The world of plastics has seen a growing demand of Thermo-Plastic Elastomers, under the general designation of TPE or synthetic rubbers. These materials are designed to put together the unique properties of rubber-like materials and the standard processing technology of thermoplastic commodities. Hence the great interest of the industry: processes for high productivity like injection molding can be successfully applied. Complex shapes, multi-material components and coated parts can all be obtained at fast production rates, giving life to colorful, soft, water- and chemical-resistant products.
We have tested on a CEAST Smart Rheo capillary rheometer several synthetic rubbers rated for injection molding, to verify the applicability of ISO 11443 and ASTM D3835 methods to these materials and provide indications for the processing parameters. We collected different samples covering a wide range of applications and final properties: SEBS (Styrene Ethylene Butylene Styrene), TPU (Thermoplastic Poly-Urethane), EPDM (Ethylene Propylene Diene Monomer), NBR (Nitrile Butadiene Rubber). The CEAST SR50 capillary rheometer used for the tests was equipped with a standard 15-mm diameter barrel, pressure transducers (full range from 10 to 200 MPa), 1-mm diameter capillary dies. Synthetic rubbers can be filled with mineral powders and reach considerably high viscosity, therefore the typical rheometer for these tests has a high force capability (here 50 kN or 11,250 lbf) and high-range pressure transducers (here up to 200 MPa or 29,000 psi, lower ranges were used for low viscosity grades). Conical inlet capillary dies may be a better choice for highly-filled materials.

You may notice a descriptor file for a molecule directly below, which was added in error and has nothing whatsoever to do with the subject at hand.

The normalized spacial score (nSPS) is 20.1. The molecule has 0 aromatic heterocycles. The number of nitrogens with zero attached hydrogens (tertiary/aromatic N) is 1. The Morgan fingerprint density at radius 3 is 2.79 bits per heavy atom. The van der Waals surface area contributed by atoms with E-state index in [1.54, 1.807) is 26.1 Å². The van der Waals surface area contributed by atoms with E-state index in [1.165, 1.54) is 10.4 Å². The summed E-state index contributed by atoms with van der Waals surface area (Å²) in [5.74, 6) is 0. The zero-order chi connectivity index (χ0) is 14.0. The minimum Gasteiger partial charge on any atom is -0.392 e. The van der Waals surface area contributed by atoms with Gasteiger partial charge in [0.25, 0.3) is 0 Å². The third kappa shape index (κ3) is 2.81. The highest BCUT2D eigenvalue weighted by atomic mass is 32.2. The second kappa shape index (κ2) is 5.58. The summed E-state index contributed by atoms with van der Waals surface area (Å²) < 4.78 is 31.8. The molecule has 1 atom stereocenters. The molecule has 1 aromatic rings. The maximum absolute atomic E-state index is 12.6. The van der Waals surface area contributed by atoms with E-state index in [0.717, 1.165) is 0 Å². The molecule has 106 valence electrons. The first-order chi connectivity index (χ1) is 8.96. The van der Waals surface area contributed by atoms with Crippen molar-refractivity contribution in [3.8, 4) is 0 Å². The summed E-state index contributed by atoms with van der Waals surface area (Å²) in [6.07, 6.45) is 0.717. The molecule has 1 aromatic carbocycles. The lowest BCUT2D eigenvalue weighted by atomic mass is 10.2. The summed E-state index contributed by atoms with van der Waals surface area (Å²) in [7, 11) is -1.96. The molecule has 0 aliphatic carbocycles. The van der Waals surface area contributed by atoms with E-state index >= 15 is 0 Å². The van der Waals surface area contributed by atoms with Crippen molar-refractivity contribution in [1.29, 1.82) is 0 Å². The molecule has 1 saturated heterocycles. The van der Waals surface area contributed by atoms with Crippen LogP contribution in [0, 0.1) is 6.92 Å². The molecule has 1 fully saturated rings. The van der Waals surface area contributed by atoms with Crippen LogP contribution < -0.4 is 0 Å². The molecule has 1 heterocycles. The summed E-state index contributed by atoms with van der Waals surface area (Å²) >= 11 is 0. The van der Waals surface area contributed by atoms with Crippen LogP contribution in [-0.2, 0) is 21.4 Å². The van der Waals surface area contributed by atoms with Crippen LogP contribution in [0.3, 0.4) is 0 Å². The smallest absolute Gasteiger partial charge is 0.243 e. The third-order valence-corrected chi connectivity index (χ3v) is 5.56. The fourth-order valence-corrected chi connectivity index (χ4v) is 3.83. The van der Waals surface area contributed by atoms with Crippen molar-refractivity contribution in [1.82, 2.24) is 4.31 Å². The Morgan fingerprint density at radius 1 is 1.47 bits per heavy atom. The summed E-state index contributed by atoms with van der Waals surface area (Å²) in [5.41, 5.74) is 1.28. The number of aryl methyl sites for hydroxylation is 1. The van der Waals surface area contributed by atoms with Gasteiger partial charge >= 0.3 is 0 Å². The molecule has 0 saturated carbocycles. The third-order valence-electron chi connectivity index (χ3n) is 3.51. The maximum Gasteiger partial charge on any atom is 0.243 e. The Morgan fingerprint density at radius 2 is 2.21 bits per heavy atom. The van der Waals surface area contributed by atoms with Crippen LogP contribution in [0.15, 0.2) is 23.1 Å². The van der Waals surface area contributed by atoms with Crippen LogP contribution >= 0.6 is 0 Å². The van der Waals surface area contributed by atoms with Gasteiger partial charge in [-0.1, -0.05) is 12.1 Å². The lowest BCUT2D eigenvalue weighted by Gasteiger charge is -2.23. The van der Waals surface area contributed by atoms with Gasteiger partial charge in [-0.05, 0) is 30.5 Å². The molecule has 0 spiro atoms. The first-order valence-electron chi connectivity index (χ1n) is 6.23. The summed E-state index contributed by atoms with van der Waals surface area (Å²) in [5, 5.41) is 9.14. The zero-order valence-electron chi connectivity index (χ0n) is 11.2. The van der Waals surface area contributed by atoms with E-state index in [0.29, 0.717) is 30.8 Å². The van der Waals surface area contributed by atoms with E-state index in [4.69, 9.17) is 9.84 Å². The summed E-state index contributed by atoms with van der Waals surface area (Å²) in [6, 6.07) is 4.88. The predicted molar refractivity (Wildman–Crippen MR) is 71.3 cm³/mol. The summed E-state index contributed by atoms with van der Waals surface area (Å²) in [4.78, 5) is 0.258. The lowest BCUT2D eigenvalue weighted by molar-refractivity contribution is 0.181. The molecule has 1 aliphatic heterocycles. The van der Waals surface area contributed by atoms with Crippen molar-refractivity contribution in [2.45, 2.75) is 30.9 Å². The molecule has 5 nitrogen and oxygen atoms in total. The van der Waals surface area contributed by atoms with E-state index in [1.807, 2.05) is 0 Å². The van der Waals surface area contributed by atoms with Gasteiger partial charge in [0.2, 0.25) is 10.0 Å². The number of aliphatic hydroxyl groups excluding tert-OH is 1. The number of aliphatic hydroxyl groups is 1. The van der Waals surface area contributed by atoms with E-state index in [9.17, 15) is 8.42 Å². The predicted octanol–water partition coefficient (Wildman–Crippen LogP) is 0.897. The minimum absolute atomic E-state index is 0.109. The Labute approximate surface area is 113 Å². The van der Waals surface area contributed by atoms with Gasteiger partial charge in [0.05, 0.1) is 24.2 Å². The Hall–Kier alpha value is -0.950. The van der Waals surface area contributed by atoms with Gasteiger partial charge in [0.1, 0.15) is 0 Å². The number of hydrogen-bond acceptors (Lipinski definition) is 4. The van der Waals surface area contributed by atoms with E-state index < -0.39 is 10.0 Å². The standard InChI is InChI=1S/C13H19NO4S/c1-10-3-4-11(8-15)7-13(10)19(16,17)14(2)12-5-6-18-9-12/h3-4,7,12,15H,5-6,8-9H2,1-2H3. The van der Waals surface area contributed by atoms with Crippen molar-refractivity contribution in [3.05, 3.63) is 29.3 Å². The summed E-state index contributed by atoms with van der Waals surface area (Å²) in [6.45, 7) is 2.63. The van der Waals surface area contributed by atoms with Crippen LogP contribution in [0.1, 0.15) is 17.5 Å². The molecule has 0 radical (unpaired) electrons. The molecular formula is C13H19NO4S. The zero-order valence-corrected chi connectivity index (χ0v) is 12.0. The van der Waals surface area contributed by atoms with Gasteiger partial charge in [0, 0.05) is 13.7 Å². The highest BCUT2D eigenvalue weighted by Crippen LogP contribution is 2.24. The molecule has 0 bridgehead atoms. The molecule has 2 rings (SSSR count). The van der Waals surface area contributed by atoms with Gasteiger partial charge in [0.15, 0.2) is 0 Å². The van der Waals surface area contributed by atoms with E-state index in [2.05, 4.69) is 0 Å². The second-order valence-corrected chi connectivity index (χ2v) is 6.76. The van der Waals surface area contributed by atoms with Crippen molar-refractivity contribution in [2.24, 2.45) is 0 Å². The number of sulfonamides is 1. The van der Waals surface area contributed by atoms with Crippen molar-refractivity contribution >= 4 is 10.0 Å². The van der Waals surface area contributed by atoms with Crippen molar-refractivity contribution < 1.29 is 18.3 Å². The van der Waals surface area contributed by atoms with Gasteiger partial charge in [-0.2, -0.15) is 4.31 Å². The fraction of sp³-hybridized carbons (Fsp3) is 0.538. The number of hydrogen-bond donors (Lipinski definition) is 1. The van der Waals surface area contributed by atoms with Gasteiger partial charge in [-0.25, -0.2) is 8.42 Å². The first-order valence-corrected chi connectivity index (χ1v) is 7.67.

The preferred shape of samples for capillary rheometer tests is pellets (granules); two samples came in the shape of blocks and we cut them down to small pieces to fill evenly in the test barrel. During this cutting operation, it's important to generate a minimum amount of heating and mechanical stresses, in order not to influence the properties by triggering some form of degradation. For the selection of test temperature we took as a reference the typical processing temperatures as advised by the same companies supplying the samples. SEBS was tested at 190 °C, TPU at 205 °C, EPDM at 60 to 120 °C, and NBR at 60 to 120 °C. For the last two samples we decided to investigate the whole processing window to study the viscosity dependence on temperature, an additional analysis available to determine the best processing conditions.
All the samples could be tested with repeatable results over at least two decades of shear rate, starting at 50 1/s and going up with a series of steps as per the standard testing procedure. The low-viscosity grade of EPDM in our hands proved to be particularly stable at high shear, reaching as high as 35,000 1/s at 90 °C without showing significant signs of flow instability. The viscosity was found to be decreasing by approximately 10% when increasing the temperature by 10 °C.